A59-year-old British man was crushed to death by two trains over a year ago after he fell through a gap between a London subway station's platform and a train carriage, authorities announced Tuesday.
The man — identified as Jama Mohamed Warsame by The Independent — was on his way home when he alighted from a Bakerloo line carriage at London Underground's Waterloo Station and fell into a "large gap" between the station's platform and the train at around 10:10 a.m. on May 26, 2020, the Rail Accident Investigation Branch (RAIB) said in a report.
"A large gap existed between the train and the platform because of the track curvature at the location of the passenger's fall," the watchdog's investigators said.
Warsame was unable to free himself, which resulted in him being crushed by the train as it departed, according to the report. He was allegedly "motionless on the track" as a second train that entered the station hit him.
The incident occurred when there were no staff or other people nearby to assist Warsame, investigators said.
There had been a "stay at home" order on that day due to the COVID-19 pandemic, The Independent reported, citing data from the Department for Transport.
A passenger who arrived on the platform allegedly told the train driver there was smoke coming from beneath the carriage and emergency services were called in, but Warsame was pronounced dead at the scene.
A post-mortem found that Warsame had 360mg alcohol concentration in 100ml of blood, which is four times the legal drink driving limit, a report by news outlet My London said.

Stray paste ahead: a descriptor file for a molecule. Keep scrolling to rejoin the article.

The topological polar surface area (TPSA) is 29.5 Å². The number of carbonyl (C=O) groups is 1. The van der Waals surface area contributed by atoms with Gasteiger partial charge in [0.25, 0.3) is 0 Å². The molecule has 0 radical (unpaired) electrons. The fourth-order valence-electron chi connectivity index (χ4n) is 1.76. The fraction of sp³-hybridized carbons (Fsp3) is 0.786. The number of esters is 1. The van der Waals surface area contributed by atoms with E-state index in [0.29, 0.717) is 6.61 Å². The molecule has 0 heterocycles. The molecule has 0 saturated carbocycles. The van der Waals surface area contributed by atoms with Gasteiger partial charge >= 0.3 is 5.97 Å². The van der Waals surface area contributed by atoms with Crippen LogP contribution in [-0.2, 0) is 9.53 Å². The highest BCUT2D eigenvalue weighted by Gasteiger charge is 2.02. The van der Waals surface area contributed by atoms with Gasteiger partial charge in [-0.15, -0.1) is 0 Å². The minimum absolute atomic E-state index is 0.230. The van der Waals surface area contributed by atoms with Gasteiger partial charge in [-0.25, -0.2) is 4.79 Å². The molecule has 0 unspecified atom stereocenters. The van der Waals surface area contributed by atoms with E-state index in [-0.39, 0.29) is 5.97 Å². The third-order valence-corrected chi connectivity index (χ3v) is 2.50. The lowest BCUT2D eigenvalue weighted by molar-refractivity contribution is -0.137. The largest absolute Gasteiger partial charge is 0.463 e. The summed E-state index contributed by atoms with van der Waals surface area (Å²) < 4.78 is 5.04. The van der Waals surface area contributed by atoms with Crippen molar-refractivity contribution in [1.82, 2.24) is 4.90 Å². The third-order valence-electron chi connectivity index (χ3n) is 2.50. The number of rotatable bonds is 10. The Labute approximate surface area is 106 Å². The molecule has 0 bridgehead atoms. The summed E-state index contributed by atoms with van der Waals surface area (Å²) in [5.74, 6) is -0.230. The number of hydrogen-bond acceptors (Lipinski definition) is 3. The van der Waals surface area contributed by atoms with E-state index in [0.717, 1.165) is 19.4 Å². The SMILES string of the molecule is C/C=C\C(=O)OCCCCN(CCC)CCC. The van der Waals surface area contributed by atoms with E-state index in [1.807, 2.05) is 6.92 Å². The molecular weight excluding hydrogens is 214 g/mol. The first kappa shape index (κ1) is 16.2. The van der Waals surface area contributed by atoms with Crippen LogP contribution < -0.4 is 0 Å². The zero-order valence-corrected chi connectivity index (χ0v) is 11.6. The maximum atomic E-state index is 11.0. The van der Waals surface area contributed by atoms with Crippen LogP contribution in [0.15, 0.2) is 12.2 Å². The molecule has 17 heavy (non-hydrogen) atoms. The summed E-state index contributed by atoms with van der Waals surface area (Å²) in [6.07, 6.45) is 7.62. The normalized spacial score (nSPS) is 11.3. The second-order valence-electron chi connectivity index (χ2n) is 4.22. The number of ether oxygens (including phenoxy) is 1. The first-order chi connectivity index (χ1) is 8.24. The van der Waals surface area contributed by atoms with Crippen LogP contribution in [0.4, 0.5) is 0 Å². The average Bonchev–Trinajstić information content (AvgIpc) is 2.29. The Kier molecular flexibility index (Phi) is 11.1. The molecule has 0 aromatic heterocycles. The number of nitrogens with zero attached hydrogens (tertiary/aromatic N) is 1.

The train operators were unable to see Warsame since "with only his head and arm above platform level, the passenger was difficult to detect on the [dispatch] monitors," RAIB said. Additionally, the operator of the following train "was focused on the platform and the train's stopping point," according to the agency.
RAIB's investigation found that London Underground was unable to assess all the dangers at stations with gaps between trains and platforms. The metro operator was also unable to identify or provide a detailed assessment of all factors, such as curved platforms, that contributed to risks of accidents at certain stations.
London Underground was reportedly recommended to better identify location-specific risks, so accidents can be better mitigated, improve the modelling it uses to calculate risks so the data takes more possibilities into account, and to take action on learning from previous investigations around fatal and non-fatal accidents.